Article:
As you say, we invest for different reasons, and one of those reasons, for some people, is the need for fun and excitement.

Exactly. One of the things that people want is to play games. Now some people play video games. But if you ask them whether they’re going to make money out of it, they’ll say, “no, it’s just a very entertaining use of my free time”. And that is fine.

But when it comes to investing, nobody seems to want to say, I played the market because it is fun, and I know that I’m going to lose money on average, but it’s still worth it for me in the same way that playing golf is worth it to someone else. That is the problem. We’re not honest with ourselves and with others about the nature of this industry and the nature of people’s wants.

If you lose £2000 each year relative to an index fund, and that is a fair price for you, go ahead. But don’t fool yourself, don’t do any funny accounting.

So, why do you think so many people continue to use active funds despite all the evidence that they shouldn’t?

The main reason is that they don’t really understand the nature of the game. That is, they really think that if they study a company then they will have a leg up in the same way that the student who studies for the exam is likely to get a better grade. But they don’t understand that this is a zero-sum game where, as I like to say, in every trade there is an idiot. And if you don’t know who the idiot is, you are in trouble.

People don’t frame it right. They think that if they get better at knowing the market, they’re going to be able to beat it, but they don’t understand that there is someone on the other side. For every stock that they’re selling, this someone might have inside information.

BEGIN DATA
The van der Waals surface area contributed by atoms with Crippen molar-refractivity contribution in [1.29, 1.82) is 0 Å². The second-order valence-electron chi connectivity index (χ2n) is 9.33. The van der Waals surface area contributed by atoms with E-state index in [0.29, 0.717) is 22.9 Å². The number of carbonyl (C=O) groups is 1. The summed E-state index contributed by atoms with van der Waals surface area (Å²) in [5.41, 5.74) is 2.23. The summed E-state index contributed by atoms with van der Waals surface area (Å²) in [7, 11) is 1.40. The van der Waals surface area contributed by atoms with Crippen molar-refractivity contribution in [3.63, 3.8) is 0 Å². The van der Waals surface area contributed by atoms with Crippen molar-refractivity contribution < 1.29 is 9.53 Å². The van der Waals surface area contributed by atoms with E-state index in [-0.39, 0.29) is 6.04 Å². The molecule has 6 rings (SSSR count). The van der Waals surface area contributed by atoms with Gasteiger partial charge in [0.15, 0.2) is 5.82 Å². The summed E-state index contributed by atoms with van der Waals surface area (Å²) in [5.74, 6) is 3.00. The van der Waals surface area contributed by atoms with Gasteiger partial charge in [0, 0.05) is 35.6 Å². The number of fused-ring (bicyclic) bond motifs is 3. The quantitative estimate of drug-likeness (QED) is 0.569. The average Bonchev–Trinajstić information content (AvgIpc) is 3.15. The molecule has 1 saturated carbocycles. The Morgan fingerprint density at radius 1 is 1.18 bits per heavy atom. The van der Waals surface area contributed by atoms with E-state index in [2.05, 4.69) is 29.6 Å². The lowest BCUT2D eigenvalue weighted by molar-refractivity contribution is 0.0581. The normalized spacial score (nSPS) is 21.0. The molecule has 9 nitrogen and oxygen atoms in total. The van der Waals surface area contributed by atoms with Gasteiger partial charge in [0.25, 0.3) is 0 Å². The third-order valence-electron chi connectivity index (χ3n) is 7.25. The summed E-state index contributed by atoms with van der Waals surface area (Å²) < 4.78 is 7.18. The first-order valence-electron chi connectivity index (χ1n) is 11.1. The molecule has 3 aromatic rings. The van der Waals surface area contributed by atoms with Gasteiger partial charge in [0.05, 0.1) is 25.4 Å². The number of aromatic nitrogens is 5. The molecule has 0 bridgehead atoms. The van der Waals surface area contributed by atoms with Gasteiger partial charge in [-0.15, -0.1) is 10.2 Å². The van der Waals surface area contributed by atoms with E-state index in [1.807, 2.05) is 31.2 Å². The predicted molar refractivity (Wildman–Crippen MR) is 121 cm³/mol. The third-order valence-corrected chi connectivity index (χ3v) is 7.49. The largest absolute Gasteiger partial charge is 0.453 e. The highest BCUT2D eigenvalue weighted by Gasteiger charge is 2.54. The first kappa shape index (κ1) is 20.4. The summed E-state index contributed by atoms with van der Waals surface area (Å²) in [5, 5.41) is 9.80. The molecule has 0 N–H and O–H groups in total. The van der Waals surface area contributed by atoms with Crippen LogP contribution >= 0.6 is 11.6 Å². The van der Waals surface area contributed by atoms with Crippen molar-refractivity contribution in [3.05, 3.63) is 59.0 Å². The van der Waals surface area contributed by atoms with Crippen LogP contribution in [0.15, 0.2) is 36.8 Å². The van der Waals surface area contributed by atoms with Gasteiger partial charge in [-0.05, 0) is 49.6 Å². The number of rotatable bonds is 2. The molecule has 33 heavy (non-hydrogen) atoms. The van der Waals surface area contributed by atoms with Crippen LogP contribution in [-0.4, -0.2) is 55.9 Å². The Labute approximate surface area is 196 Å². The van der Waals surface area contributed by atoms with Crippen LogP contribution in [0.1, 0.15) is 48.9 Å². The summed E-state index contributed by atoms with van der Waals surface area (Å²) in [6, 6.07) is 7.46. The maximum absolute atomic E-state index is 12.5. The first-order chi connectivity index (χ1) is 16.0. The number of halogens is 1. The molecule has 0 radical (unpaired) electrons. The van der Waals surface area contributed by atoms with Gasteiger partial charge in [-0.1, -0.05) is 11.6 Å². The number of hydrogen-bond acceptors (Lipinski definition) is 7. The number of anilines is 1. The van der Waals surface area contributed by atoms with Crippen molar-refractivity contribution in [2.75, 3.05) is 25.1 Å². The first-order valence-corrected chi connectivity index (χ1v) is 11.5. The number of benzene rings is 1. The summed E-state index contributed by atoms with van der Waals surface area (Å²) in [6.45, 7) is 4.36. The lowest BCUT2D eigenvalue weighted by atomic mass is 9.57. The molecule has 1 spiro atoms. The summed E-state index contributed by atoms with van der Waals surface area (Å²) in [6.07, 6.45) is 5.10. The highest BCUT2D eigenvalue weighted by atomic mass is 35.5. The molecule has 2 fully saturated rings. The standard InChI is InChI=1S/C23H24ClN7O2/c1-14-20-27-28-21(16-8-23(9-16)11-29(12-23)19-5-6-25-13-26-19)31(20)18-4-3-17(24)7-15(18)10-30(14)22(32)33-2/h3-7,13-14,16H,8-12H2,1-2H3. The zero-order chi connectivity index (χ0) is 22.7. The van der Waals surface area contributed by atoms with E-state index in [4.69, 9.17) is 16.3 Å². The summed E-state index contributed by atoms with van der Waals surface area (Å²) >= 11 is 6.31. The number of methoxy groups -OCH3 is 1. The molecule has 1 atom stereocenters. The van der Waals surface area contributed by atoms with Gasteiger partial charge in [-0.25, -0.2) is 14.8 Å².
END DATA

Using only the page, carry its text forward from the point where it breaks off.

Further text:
For other people, they do understand the nature of the game, but they’re over-confident in their ability.

But things are changing, aren’t they? All around the word, people are realising that active investing doesn’t work.

Yes, people are moving away from it. There is a distinct move towards index funds. But I don’t think that we are going to get to a situation where all investors have 10% active and 90% passive, because fools are born every day, and because, for many people, it’s a game – their equivalent of a lottery ticket.

They have a regular job and so they cannot start a new Google. So what will they do? They’ll buy lottery tickets or they will buy stocks and hope that they strike lucky.

This communication is for general information only and is not intended to be individual advice. It represents our understanding of law and HM Revenue & Customs practice as at 14 August 19. You are recommended to seek competent professional advice before taking any action. The value of investments and the income from them can go down as well as up, and you may get back less than you originally invested. Past performance is not a guide to the future. The investments described are not suitable for everyone. This content is not personalised investment advice, and Cooper Parry Wealth can take no responsibility for investment decisions you may make as a result of this information. Tax and estate planning advice are not regulated by the FCA.